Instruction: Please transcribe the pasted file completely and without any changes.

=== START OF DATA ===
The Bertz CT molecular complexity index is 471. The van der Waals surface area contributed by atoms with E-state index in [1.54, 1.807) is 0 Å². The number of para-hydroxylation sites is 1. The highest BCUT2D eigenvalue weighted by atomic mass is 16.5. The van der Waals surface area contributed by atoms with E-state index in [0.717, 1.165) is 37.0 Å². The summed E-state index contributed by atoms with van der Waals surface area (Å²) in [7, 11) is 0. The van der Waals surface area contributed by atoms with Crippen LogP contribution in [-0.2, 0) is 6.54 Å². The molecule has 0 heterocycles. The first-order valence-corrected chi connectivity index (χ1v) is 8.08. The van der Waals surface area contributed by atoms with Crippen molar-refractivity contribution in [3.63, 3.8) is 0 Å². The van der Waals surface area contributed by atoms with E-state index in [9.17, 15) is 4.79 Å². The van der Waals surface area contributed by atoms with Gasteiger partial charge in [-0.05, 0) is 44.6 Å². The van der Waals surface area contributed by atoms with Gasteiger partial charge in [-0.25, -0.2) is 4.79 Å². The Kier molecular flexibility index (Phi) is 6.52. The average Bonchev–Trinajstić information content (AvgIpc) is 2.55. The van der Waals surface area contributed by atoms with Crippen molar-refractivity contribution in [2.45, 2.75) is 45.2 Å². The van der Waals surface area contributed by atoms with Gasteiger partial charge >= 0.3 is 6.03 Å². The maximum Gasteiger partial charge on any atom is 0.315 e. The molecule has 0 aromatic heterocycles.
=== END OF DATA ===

The Bertz CT molecular complexity index is 471. The van der Waals surface area contributed by atoms with E-state index in [1.54, 1.807) is 0 Å². The number of para-hydroxylation sites is 1. The highest BCUT2D eigenvalue weighted by atomic mass is 16.5. The van der Waals surface area contributed by atoms with E-state index in [0.717, 1.165) is 37.0 Å². The summed E-state index contributed by atoms with van der Waals surface area (Å²) in [7, 11) is 0. The van der Waals surface area contributed by atoms with Crippen LogP contribution in [-0.2, 0) is 6.54 Å². The molecule has 0 heterocycles. The first-order valence-corrected chi connectivity index (χ1v) is 8.08. The van der Waals surface area contributed by atoms with Crippen molar-refractivity contribution in [3.63, 3.8) is 0 Å². The van der Waals surface area contributed by atoms with E-state index in [9.17, 15) is 4.79 Å². The van der Waals surface area contributed by atoms with Gasteiger partial charge in [-0.05, 0) is 44.6 Å². The van der Waals surface area contributed by atoms with Gasteiger partial charge in [-0.25, -0.2) is 4.79 Å². The Kier molecular flexibility index (Phi) is 6.52. The average Bonchev–Trinajstić information content (AvgIpc) is 2.55. The van der Waals surface area contributed by atoms with Crippen molar-refractivity contribution in [2.45, 2.75) is 45.2 Å². The van der Waals surface area contributed by atoms with Gasteiger partial charge >= 0.3 is 6.03 Å². The maximum Gasteiger partial charge on any atom is 0.315 e. The molecule has 0 aromatic heterocycles.